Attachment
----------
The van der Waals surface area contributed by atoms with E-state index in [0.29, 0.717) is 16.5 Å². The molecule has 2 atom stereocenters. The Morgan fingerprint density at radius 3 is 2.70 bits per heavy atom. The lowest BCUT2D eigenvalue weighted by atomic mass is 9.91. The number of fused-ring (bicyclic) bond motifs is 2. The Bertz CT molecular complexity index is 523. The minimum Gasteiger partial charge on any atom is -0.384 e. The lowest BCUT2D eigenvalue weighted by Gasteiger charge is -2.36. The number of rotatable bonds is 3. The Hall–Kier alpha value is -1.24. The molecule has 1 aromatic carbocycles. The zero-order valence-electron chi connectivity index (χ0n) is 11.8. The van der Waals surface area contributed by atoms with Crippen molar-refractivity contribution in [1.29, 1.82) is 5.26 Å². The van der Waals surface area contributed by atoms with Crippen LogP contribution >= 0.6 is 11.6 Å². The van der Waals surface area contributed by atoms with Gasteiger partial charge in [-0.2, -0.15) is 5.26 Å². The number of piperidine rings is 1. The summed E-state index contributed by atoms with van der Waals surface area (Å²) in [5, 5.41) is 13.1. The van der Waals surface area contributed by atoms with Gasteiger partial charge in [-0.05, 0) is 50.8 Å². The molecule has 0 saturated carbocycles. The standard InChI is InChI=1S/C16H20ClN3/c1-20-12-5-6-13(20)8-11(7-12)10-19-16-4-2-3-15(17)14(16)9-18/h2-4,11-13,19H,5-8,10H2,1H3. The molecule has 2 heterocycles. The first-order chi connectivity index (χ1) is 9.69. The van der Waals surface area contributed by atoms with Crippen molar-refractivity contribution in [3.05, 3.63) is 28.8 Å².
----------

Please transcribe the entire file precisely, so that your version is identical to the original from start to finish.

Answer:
The van der Waals surface area contributed by atoms with E-state index in [0.29, 0.717) is 16.5 Å². The molecule has 2 atom stereocenters. The Morgan fingerprint density at radius 3 is 2.70 bits per heavy atom. The lowest BCUT2D eigenvalue weighted by atomic mass is 9.91. The number of fused-ring (bicyclic) bond motifs is 2. The Bertz CT molecular complexity index is 523. The minimum Gasteiger partial charge on any atom is -0.384 e. The lowest BCUT2D eigenvalue weighted by Gasteiger charge is -2.36. The number of rotatable bonds is 3. The Hall–Kier alpha value is -1.24. The molecule has 1 aromatic carbocycles. The zero-order valence-electron chi connectivity index (χ0n) is 11.8. The van der Waals surface area contributed by atoms with Crippen molar-refractivity contribution in [1.29, 1.82) is 5.26 Å². The van der Waals surface area contributed by atoms with Crippen LogP contribution >= 0.6 is 11.6 Å². The van der Waals surface area contributed by atoms with Gasteiger partial charge in [-0.2, -0.15) is 5.26 Å². The number of piperidine rings is 1. The summed E-state index contributed by atoms with van der Waals surface area (Å²) in [5, 5.41) is 13.1. The van der Waals surface area contributed by atoms with Gasteiger partial charge in [-0.05, 0) is 50.8 Å². The molecule has 0 saturated carbocycles. The standard InChI is InChI=1S/C16H20ClN3/c1-20-12-5-6-13(20)8-11(7-12)10-19-16-4-2-3-15(17)14(16)9-18/h2-4,11-13,19H,5-8,10H2,1H3. The molecule has 2 heterocycles. The first-order chi connectivity index (χ1) is 9.69. The van der Waals surface area contributed by atoms with Crippen molar-refractivity contribution in [3.05, 3.63) is 28.8 Å².